Floodlit Avenues and Silver Cars.

TerminalCitycomic-cities-electropolisDean Motter is best-known for his sprawling epic Mister X, originally published by Vortex in the distant 1980s–a collaboration with a number of important indie artists, the story of an architect working to save the soul of his city after his designs are tampered with in order to drive the city’s inhabitants insane.

But I didn’t come to Motter’s work through Mister X. Growing up in the 1990s in small town BC meant that I limited access to indie epics like that, mouldering back issues hidden away in the quarter bins. Instead I came to Motter when he dipped into the mainstream, when he published a duo of limited series, illustrated by Michael Lark, through DC’s “Vertigo” mature readers imprint–comic books with watercoloured deco covers depicting a retrofuturist environment.

Jumping off from the aesthetics of Mister X, Terminal City is simultaneously tightly constructed and sprawling. The conceit is simple: this is the world of 1994 as imagined by people in the 1930s.

Well, imagined, but not imagined. Nobody in 1934 was picturing the perfect utopian future marred by unemployment and gang crime, a layer of rust clinging to the monorail tracks. Sure, there are flying cars, but how are you going to afford one with no job? When you’re all jacked up on electrocaine, high-voltage drug of choice? Tomorrowland is your final stop.

Recently, I got my hands on a copy of The Compleat [sic] Terminal City, an omnibus from Dark Horse reprinting both TC stories originally published by Vertigo, Motter still retaining the rights–coinciding with their renewed push for Motter, publishing a whole new era of Mister X. And while I certainly enjoy his original epic, the romance will always be with TC.

Terminal City is silly, for one thing. It mixes the Marx Brothers with Film Noir, revels in puns and surrealist imagery–one of the subplots threaded through is that people are suffering from “Escher Syndrome,” a form of sleepwalking that defies gravity. It also appeals to me for the cast, avoiding the singularly iconic protagonist in favour of a wide assortment of peculiar people. It’s difficult to thumb through the omnibus and avoid seeing its impact on my own preferences–cities, surrealism, misfits, haunting vigilante figures–the way that it refuses both the clean lines of utopia and the summary judgement of dystopia. I love how overt and on-the-nose the series is, never shying away from mayors named for dystopian writers, teasing the audience with a possibly racist neighbourhood nickname like “Slant Town” that turns out to refer to a structural problem that tilts the whole thing by 45 degrees.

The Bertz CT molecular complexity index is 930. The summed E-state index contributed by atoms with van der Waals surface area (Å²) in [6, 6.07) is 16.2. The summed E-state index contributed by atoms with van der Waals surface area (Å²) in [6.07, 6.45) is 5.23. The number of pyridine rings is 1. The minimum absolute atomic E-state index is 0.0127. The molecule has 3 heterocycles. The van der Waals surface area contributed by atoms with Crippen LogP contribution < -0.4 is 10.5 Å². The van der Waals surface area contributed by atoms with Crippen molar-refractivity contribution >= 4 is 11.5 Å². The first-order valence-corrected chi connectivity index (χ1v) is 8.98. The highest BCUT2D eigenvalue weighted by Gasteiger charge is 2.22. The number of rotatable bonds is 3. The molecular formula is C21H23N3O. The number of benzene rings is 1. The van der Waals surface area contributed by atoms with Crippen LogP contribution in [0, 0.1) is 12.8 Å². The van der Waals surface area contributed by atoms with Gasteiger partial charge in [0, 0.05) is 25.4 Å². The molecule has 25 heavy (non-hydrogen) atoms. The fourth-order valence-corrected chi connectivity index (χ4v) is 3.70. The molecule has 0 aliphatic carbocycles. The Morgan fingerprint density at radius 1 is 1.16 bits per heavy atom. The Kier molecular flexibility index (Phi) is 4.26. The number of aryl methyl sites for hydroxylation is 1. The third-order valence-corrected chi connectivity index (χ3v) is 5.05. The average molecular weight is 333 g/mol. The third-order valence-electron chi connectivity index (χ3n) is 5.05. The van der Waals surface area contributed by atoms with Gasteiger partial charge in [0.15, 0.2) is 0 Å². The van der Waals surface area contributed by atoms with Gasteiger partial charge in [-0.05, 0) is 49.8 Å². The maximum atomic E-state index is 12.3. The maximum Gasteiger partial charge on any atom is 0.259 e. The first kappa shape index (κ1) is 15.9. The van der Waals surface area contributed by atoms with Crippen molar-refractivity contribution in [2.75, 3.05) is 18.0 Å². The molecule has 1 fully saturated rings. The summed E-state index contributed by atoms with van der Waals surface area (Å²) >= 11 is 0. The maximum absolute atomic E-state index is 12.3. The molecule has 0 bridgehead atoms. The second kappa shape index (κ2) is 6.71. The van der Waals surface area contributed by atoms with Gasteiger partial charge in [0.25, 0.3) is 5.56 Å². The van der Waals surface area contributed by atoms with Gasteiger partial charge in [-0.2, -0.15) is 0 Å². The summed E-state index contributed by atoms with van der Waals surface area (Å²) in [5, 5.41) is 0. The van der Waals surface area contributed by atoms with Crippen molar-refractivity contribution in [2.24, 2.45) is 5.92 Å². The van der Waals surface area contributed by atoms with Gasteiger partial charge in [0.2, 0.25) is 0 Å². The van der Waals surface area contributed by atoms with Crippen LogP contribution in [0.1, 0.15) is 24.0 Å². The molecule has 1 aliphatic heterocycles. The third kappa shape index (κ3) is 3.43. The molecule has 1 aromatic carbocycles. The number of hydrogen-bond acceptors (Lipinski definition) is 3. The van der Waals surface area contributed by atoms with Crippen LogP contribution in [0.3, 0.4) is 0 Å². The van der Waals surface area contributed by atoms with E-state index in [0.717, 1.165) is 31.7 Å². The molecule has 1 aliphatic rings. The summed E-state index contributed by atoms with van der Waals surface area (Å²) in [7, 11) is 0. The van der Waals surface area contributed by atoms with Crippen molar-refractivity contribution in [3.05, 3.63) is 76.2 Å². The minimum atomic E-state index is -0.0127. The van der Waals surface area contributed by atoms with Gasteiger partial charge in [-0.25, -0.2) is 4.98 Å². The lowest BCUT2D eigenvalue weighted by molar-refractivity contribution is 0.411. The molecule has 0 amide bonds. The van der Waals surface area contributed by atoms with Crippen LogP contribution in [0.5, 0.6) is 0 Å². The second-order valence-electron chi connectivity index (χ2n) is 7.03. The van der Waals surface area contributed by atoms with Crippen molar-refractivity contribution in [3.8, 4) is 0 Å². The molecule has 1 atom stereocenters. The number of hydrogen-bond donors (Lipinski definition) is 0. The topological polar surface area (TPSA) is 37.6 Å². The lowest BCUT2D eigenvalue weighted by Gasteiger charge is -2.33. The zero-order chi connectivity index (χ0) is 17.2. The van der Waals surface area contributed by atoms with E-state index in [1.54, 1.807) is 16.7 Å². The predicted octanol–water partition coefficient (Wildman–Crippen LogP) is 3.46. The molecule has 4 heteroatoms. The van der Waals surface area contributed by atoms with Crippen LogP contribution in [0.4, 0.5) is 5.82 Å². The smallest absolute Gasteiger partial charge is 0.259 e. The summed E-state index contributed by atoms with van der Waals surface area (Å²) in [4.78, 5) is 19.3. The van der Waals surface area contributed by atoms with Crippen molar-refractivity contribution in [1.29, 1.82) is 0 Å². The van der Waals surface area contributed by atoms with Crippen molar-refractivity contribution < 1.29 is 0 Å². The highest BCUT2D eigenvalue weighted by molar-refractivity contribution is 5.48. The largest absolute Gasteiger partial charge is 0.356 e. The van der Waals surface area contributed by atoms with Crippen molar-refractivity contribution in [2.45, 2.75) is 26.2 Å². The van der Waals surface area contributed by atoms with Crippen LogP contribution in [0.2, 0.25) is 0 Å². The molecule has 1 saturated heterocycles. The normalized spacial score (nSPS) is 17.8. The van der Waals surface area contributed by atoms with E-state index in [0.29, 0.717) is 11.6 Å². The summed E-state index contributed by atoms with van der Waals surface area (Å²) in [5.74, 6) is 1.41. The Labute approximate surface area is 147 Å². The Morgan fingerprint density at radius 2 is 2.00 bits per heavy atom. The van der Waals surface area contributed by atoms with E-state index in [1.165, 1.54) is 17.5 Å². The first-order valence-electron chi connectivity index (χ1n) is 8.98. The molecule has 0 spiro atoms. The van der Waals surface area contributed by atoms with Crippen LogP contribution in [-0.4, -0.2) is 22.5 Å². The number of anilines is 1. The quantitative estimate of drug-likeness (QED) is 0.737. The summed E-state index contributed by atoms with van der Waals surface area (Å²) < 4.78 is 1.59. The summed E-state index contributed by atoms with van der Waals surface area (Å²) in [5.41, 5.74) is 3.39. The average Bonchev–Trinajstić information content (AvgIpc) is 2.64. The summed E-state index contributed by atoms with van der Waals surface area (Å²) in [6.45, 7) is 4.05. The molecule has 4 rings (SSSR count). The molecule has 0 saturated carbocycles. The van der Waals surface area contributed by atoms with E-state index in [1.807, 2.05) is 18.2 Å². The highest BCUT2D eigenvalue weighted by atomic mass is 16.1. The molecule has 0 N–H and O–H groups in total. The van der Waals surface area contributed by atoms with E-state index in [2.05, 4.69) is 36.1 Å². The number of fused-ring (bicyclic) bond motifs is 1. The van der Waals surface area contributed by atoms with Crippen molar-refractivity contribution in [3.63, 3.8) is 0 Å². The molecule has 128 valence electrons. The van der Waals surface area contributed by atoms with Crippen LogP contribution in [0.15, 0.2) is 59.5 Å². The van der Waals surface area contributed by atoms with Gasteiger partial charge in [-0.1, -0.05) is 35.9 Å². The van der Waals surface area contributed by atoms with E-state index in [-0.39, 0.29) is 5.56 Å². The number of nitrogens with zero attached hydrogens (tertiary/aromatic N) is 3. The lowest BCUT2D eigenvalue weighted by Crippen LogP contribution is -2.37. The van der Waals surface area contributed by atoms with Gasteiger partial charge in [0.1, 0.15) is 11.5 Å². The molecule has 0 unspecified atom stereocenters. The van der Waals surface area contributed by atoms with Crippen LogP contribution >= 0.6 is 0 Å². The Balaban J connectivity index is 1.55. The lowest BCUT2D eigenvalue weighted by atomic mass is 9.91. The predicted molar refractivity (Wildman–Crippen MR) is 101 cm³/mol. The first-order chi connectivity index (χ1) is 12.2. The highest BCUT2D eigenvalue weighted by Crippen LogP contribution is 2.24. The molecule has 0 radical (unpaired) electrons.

Terminal City spreads out and crushes dreams. We’re introduced to Cosmo Quinn, former human fly turned window-washer, locked up in nostalgia for his time as a major attraction when a whole cluster of miraculous entertainers and explorers were the toast of Terminal. BB, a young woman coming to the city for a construction job that fails to materialize, chasing after her father’s imagined glory days building impossible structures. And they delve into farcical mysteries, introduce villainous Dick Tracy rogues like L’il Big Lil–a short, albino gangster.

The series isn’t without it’s problems. The silliness can lend itself to groans as much as smirks, some of its characters land better than others. You probably really only need one scene with Micasa and Sucasa, the French art dealers cum con artists cum Abbott and Costello. A lot depends on the crispness of Michael Lark’s artwork. It’s definitely a taste issue, the tone of the thing occasionally dipping into that of someone’s eyebrow-waggling uncle, slipping in sly references and amusing himself while he tells you the story. But its capacity to mix dark with light often saves its more imperfect moments for me. It revels in a shifting point of view. It makes no apologies for its aesthetic.

There is a third Terminal City story, of course, one that isn’t included in the omnibus. It was published later by Image Comics, drawn by Motter himself because Michael Lark was busy at the time and DC passed on it. Electropolis has been collected by Dark Horse in a thin volume. It was meant to be a Terminal City story, it features its citizens (distantly, occasionally) while giving us a robot private eye and his Girl Friday. It feels strange for it not to be included in the omnibus, for some reason, even though the aesthetic shifts subtly with the change of artist. Maybe it’s just that Terminal City feels as though it has a phantom third act, maybe it’s that Electropolis comes across as quirky rather than the bolder winking satire of TC.

It’s strange to look back at a piece of pop art and trace your own development in it, to see how important it was to your foundations even if the exact details don’t all line up neatly and hold up to adult inspection. Strange to see it reprinted and preserved for posterity. I appreciate that Motter retained the rights and was able to publish it away from DC, to see it cleanly cut away from a corporate grotesque while so many properties languish like victims; it’s good to remind yourself that for a while, DC was allowing creators to retain rights to the work, even if only at a small imprint off to the side. It’s nice to see Dark Horse really taking the time to promote their artist’s back catalogue, especially when so much of it has remained sleeping for so long.

And going back to it emulates the thrust of the narrative; Terminal City is not as great as it once was. The daredevils have fallen into drug use and disrepair. But there are still clean lines and jokes to be cracked, there’s still something engaging about the ridiculous characters, something charming, there’s still a certain joy in taking in an old farce.

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